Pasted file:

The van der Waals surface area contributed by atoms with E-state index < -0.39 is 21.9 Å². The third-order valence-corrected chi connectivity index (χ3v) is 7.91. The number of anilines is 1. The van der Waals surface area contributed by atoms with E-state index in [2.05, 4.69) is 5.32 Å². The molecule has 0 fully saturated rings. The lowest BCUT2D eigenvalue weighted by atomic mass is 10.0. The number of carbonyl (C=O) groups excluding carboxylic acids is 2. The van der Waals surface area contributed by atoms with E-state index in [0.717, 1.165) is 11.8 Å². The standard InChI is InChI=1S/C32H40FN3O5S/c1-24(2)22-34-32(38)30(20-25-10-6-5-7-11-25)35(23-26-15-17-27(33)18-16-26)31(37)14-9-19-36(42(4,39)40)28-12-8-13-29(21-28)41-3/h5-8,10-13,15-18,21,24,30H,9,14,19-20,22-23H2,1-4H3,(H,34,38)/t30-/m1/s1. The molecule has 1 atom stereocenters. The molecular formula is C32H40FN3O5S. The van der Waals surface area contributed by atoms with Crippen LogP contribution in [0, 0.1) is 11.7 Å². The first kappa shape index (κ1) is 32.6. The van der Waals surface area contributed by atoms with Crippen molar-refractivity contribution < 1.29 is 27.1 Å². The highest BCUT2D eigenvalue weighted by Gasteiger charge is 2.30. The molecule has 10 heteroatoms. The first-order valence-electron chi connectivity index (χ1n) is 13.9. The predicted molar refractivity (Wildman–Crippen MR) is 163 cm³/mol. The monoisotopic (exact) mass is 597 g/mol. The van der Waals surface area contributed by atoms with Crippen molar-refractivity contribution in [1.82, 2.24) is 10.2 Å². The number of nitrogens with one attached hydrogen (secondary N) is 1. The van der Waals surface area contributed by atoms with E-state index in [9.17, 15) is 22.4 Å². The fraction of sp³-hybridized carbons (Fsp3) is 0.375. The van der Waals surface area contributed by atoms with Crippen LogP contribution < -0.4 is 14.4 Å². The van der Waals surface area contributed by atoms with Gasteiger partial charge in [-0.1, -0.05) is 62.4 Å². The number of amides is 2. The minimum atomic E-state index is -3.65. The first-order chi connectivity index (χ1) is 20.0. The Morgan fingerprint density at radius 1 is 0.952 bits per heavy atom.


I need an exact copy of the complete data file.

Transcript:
The van der Waals surface area contributed by atoms with E-state index < -0.39 is 21.9 Å². The third-order valence-corrected chi connectivity index (χ3v) is 7.91. The number of anilines is 1. The van der Waals surface area contributed by atoms with E-state index in [2.05, 4.69) is 5.32 Å². The molecule has 0 fully saturated rings. The lowest BCUT2D eigenvalue weighted by atomic mass is 10.0. The number of carbonyl (C=O) groups excluding carboxylic acids is 2. The van der Waals surface area contributed by atoms with E-state index in [0.717, 1.165) is 11.8 Å². The standard InChI is InChI=1S/C32H40FN3O5S/c1-24(2)22-34-32(38)30(20-25-10-6-5-7-11-25)35(23-26-15-17-27(33)18-16-26)31(37)14-9-19-36(42(4,39)40)28-12-8-13-29(21-28)41-3/h5-8,10-13,15-18,21,24,30H,9,14,19-20,22-23H2,1-4H3,(H,34,38)/t30-/m1/s1. The molecule has 1 atom stereocenters. The molecular formula is C32H40FN3O5S. The van der Waals surface area contributed by atoms with Crippen LogP contribution in [0, 0.1) is 11.7 Å². The first kappa shape index (κ1) is 32.6. The van der Waals surface area contributed by atoms with Crippen molar-refractivity contribution < 1.29 is 27.1 Å². The highest BCUT2D eigenvalue weighted by Gasteiger charge is 2.30. The molecule has 10 heteroatoms. The first-order valence-electron chi connectivity index (χ1n) is 13.9. The predicted molar refractivity (Wildman–Crippen MR) is 163 cm³/mol. The monoisotopic (exact) mass is 597 g/mol. The van der Waals surface area contributed by atoms with Crippen molar-refractivity contribution in [1.82, 2.24) is 10.2 Å². The number of nitrogens with one attached hydrogen (secondary N) is 1. The van der Waals surface area contributed by atoms with E-state index in [9.17, 15) is 22.4 Å². The fraction of sp³-hybridized carbons (Fsp3) is 0.375. The van der Waals surface area contributed by atoms with Crippen LogP contribution < -0.4 is 14.4 Å². The van der Waals surface area contributed by atoms with Gasteiger partial charge in [-0.1, -0.05) is 62.4 Å². The number of amides is 2. The minimum atomic E-state index is -3.65. The first-order chi connectivity index (χ1) is 20.0. The Morgan fingerprint density at radius 1 is 0.952 bits per heavy atom.